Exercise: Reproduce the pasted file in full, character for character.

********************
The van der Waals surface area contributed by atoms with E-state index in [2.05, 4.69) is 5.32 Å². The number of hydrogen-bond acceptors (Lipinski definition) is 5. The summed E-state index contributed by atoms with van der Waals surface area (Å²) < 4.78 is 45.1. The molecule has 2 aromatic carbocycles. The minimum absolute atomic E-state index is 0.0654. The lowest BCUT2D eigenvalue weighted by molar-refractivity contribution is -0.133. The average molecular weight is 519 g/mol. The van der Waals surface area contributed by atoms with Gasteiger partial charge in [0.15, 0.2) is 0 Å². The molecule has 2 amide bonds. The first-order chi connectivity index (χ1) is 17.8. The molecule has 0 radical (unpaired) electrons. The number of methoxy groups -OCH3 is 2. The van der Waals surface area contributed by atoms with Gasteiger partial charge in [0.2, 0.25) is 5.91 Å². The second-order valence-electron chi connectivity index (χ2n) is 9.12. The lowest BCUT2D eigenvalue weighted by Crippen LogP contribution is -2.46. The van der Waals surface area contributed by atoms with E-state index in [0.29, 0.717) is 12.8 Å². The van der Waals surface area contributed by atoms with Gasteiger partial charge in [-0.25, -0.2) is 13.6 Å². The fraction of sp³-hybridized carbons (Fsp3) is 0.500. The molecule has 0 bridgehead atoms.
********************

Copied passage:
The van der Waals surface area contributed by atoms with E-state index in [2.05, 4.69) is 5.32 Å². The number of hydrogen-bond acceptors (Lipinski definition) is 5. The summed E-state index contributed by atoms with van der Waals surface area (Å²) < 4.78 is 45.1. The molecule has 2 aromatic carbocycles. The minimum absolute atomic E-state index is 0.0654. The lowest BCUT2D eigenvalue weighted by molar-refractivity contribution is -0.133. The average molecular weight is 519 g/mol. The van der Waals surface area contributed by atoms with Gasteiger partial charge in [0.15, 0.2) is 0 Å². The molecule has 2 amide bonds. The first-order chi connectivity index (χ1) is 17.8. The molecule has 0 radical (unpaired) electrons. The number of methoxy groups -OCH3 is 2. The van der Waals surface area contributed by atoms with Gasteiger partial charge in [0.2, 0.25) is 5.91 Å². The second-order valence-electron chi connectivity index (χ2n) is 9.12. The lowest BCUT2D eigenvalue weighted by Crippen LogP contribution is -2.46. The van der Waals surface area contributed by atoms with E-state index in [0.29, 0.717) is 12.8 Å². The van der Waals surface area contributed by atoms with Gasteiger partial charge in [-0.25, -0.2) is 13.6 Å². The fraction of sp³-hybridized carbons (Fsp3) is 0.500. The molecule has 0 bridgehead atoms.